Six word summary
Hybrid option adds to V60's appeal
What is it?
Volvo is the first manufacturer to market with a plug-in diesel hybrid with the V60 D6 AWD. As well as its impressive 155.2mpg average economy and 48g/km carbon dioxide emissions, this V60 is swift, comfortable and has the added bonus of four-wheel drive.
What’s it like?
True world firsts are not an everyday occurrence, even in the fast changing world of hybrid car technology, so the Volvo V60 D6 AWD is an intriguing prospect. It’s the first plug-in diesel hybrid to go on sale, which means it has diesel-electric power but can also be charged from the mains to run on electricity alone.
If that all sounds a little technical, don’t worry as this new Volvo is a lot easier to drive and live with than the high-tech gadgetry might make it appear. For starters, this is a Volvo V60 estate, so you have plenty of room for luggage and people, as well as a superbly crafted cabin. The boot of the D6 AWD is a little smaller than a standard V60’s because there is a 250kg battery pack nestling under the luggage floor.
This battery pack works with the 2.4-litre turbodiesel engine to deliver a whopping 155.2mpg average fuel economy and carbon dioxide emissions of just 48g/km. Unlike many other hybrid cars, such as the Honda Insight and Toyota Prius, the Volvo can travel much further on battery power alone. It can cover up to 31 miles on electricity before the diesel engine is needed. The driver can also choose to reserve 12 miles’ worth of battery power during normal driving so the V60 can then whirr through town traffic with zero emissions using just battery power.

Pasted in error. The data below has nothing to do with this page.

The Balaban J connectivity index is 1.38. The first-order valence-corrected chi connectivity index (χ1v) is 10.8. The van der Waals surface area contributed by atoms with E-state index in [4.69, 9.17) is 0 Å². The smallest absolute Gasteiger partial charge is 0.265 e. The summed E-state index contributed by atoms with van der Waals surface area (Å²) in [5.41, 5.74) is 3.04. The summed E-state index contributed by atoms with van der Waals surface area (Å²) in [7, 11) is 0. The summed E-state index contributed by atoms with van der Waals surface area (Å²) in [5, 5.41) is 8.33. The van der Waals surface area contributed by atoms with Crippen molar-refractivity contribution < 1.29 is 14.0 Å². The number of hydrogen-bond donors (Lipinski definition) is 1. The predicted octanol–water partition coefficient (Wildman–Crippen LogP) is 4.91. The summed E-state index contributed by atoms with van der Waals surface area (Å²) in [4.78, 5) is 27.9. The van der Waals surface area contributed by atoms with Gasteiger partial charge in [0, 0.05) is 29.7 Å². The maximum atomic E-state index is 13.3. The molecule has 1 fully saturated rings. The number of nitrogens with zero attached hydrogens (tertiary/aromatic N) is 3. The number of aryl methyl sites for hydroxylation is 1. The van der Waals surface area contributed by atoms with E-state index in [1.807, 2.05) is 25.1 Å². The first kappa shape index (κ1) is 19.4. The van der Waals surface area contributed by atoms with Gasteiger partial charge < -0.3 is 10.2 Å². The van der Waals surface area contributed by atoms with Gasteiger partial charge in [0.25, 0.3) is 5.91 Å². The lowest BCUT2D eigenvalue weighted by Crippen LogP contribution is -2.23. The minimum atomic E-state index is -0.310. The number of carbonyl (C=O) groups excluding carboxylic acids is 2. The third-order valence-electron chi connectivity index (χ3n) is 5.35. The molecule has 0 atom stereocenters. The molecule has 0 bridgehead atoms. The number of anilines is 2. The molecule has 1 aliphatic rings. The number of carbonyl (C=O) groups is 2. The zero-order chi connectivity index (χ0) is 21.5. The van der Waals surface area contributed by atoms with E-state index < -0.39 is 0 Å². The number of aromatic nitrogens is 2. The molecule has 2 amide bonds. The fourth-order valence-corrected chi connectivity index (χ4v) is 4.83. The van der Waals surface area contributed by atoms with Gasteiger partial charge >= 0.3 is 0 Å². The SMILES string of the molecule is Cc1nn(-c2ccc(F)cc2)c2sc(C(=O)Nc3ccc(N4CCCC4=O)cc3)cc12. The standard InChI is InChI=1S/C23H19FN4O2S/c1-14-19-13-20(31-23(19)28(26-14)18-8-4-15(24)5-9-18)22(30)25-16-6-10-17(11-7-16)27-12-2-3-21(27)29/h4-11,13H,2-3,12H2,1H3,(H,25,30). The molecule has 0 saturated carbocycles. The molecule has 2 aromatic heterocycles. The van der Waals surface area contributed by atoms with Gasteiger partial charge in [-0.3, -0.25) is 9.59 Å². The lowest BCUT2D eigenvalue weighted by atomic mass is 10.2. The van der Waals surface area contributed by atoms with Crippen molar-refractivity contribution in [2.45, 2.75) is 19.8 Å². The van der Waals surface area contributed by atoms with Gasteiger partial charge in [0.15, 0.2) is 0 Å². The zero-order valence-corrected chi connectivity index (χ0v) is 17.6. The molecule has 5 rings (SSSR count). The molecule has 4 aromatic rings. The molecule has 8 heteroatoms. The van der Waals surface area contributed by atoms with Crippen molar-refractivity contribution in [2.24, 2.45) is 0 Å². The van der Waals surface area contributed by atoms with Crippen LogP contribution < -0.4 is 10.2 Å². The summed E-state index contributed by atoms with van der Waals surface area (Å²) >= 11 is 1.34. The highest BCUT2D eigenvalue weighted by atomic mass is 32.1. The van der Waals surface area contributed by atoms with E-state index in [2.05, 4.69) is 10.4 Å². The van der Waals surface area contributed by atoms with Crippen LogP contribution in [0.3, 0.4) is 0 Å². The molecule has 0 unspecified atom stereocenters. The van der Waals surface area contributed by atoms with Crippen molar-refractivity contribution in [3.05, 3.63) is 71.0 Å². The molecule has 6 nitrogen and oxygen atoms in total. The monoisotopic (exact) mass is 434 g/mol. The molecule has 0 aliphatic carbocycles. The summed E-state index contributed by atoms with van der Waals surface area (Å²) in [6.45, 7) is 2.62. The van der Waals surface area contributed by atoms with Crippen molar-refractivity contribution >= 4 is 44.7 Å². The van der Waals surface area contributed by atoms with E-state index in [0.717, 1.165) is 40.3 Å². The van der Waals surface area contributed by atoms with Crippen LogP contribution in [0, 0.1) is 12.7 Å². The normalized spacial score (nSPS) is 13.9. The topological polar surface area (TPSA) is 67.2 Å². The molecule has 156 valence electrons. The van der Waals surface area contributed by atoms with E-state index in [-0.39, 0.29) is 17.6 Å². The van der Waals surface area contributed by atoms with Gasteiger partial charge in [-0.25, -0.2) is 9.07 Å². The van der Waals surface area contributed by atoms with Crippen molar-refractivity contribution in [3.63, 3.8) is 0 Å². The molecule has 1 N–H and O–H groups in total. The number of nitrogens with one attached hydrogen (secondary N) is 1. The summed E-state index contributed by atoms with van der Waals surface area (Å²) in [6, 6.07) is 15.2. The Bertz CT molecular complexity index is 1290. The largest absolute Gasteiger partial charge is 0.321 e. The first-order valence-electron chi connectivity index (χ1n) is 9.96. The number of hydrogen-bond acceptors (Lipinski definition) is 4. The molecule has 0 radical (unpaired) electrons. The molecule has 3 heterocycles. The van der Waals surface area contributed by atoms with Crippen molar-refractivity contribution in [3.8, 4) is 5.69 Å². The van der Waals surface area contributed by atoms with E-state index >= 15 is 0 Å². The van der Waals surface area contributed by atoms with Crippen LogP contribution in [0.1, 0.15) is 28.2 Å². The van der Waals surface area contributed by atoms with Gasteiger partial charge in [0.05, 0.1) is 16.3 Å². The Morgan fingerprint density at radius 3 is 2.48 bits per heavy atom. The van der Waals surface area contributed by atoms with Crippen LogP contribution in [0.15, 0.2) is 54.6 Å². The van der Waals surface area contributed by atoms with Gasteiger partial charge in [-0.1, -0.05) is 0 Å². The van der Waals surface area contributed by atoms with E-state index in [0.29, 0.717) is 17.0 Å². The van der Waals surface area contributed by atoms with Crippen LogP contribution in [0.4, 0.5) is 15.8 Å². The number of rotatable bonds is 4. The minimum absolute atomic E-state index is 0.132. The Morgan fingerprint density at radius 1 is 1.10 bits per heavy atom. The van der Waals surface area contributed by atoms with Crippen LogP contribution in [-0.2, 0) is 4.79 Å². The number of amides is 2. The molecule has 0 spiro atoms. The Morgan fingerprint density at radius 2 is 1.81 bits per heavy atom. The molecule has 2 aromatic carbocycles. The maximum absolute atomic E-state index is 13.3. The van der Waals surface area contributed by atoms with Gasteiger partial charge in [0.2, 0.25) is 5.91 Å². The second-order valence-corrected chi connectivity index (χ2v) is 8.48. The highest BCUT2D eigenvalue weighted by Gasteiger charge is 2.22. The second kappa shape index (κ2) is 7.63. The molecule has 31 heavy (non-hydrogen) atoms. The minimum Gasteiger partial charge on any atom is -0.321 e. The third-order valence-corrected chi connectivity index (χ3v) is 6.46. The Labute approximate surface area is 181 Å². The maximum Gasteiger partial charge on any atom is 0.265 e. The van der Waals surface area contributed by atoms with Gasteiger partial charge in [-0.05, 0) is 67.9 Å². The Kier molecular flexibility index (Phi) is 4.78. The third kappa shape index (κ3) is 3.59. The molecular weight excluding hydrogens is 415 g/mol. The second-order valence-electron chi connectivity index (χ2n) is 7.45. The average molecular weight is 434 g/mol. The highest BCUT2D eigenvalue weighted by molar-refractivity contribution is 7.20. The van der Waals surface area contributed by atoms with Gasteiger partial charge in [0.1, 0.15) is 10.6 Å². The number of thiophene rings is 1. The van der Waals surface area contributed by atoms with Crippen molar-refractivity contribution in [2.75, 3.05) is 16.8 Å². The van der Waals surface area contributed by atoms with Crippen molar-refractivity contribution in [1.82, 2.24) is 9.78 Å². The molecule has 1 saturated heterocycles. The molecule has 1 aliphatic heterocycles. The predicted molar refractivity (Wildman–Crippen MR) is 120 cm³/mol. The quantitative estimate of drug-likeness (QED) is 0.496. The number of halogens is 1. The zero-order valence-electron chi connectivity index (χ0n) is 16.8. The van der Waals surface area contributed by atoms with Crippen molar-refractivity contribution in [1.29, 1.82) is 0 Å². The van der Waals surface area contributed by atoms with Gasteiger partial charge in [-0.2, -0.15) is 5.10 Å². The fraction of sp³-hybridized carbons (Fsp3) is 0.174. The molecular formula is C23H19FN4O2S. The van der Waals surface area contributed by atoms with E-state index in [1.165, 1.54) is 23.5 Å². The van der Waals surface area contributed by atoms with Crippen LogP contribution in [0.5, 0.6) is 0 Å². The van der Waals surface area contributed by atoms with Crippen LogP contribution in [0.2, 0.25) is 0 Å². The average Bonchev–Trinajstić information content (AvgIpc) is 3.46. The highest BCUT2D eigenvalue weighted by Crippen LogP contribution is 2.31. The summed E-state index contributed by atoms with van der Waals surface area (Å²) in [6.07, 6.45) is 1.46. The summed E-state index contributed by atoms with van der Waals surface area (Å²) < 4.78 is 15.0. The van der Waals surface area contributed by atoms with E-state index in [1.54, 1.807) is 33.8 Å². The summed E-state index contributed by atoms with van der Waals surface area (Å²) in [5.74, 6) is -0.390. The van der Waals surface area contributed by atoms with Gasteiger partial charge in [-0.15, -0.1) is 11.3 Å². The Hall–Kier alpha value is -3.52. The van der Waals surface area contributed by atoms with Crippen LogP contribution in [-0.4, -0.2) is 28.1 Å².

When you park up, you can recharge the battery by plugging the Volvo into a socket. Some car parks provide free charging points for hybrid cars, so you could feasibly commute on battery power alone. The flip side to the Volvo V60 AWD is its 212bhp diesel engine and 69bhp electric motor endow it with strong performance. It can cover 0-62mph in just 6.1 seconds, while four-wheel drive gives it sure-footed stability in all conditions.
During our drive around, the V60 D6 AWD was composed and capable. The only slight niggle was a firm ride, which is a consequence of the heavy battery pack requiring firmer suspension to cope with the weight. Even so, the overall impression is of a very high quality, luxury car that delivers incredible fuel economy and a range of up to 560 miles if you make full use of the battery power.
To be fair, the Volvo should feel very special given its £43,775 price tag, which puts it into contention with some of the very best diesel estate cars available from Audi, BMW, Jaguar and Mercedes.
The V60 D6 AWD justifies this price tag not only with its unique proposition as a diesel-engined plug-in hybrid, but also as a very refined, comfortable and classy estate. These latter qualities may not be unique, but they are rare enough to make this Volvo very desirable.
While the price may be an initial barrier to some who might consider the Volvo V60 D6 AWD, its economy and emissions helps counter this. They also help future-proof the Volvo against ever tightening regulations and higher fuel prices. While it may not have the outright classy appeal of some rivals, the V60 D6 AWD is a very appealing package.